Spain, in the tail in the execution of green projects due to the bureaucratic traffic jam

Spain, in the tail in the execution of green projects due to the bureaucratic traffic jam



The Government approved last week 170 environmental impact declarations of more than 200 construction projects renewable energy. An administrative advance in the sector that was looked at with a magnifying glass after more than two years of traffic jam. The international investment bank continues to notify its clients that Spain has a bureaucratic problem in the processing of these projects.

Credit Suisse warn in their reports about this situation. The Swiss bank analyzes in a report that it shares with investors and companies, to which Vozpópuli has had access, that 2023 will be “another year of major political intervention”. In reference to Spain, Credit Suisse points out that it is the country in Europe with the worst ratio between wind projects with development permits, 22,100 megawatts (MW), and ‘only’ 2,400 MW under construction.

Countries like France manage to have the same power under construction with a third of the bureaucratic jam. The report also shows that Spain is one of the countries that doubles the average permit granting time for renewable projects. “The acceleration in the implementation rate needs the support of the member states of Europe by reducing red tape”, the analysts explain in their report.

This report is shared among the sector pending the next step by Teresa Ribera’s team, which will have to arrive in July. The Ministry for Energy Transition is now facing the administrative authorization for the construction of the 154 files that have passed the January 25 test.

For Credit Suisse, the fact that countries such as Spain or Poland delay the process of obtaining permits is the main reason for the delay in the deployment of wind and solar capacity in Europe. The obstacles that occur in the process, as Credit Suisse recalls, are the lack of digitization in the process, resource problems within local authorities, delays caused by legal appeals and overlapping responsibilities between different authorities.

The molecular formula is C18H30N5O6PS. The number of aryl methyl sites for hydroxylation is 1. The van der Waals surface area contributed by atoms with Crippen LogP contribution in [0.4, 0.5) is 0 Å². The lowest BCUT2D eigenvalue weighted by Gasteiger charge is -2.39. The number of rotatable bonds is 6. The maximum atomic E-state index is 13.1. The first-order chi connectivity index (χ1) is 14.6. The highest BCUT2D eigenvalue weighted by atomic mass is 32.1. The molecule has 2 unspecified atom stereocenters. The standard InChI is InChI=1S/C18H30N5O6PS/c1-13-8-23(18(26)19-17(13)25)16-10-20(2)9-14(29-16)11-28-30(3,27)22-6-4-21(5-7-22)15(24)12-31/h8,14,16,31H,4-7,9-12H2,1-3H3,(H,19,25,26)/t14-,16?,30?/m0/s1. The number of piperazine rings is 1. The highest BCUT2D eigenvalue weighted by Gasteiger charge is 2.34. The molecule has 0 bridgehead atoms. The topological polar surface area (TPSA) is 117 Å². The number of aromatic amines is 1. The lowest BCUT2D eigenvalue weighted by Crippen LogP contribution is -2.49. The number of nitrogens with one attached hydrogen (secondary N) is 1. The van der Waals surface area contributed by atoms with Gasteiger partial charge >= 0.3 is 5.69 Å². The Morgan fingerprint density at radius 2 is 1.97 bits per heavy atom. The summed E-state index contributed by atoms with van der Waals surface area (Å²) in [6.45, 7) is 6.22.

“Other challenges faced by developers of renewable assets in Europe include lack of regulatory clarity, supply chain constraints, cost inflation, and staff availability”, they conclude in their report.

Price drop in Spain

The power of the projects evaluated, before January 25, amounts to 35,879 MW, of which 27,943 MW have obtained the favorable DIA; belong to 132 photovoltaic projects (24,752 MW) and another 20 wind projects (2,897 MW).

“Although the acceleration in the processing of permits is good news for a greater implementation of renewable energies in Spain,” say analysts from Rent 4, “approving so much renewable capacity simultaneously can push down the prices of long-term agreements or PPAs and the prices of electricity from the wholesale market in solar hours, which could consequently reduce the valuation of the projects in Ready to Build, which until now it was a very valuable asset due to its scarcity”.

Brussels wake-up call

After last January 25the European Commission gave Spain two months to fully transpose the directive on renewable energy in the electricity, heating and cooling, and transport sectorsafter observing a delay of almost seven months.

If Spain does not comply with this requirement, Brussels may decide to take the matter before the Court of Justice of the European Union. The Commission sent a reasoned opinion to Spain for not having completed the transposition of European standards to promote the use of renewable sources in various sectors.

The directive in question sets a binding target at EU level for 2030 of at least 32% renewable energy. The regulation includes measures to ensure that support for renewable energy is cost-effective and simplifies administrative procedures for projects. Yet another argument to speed up bureaucratic processes in the ‘green’ sector.

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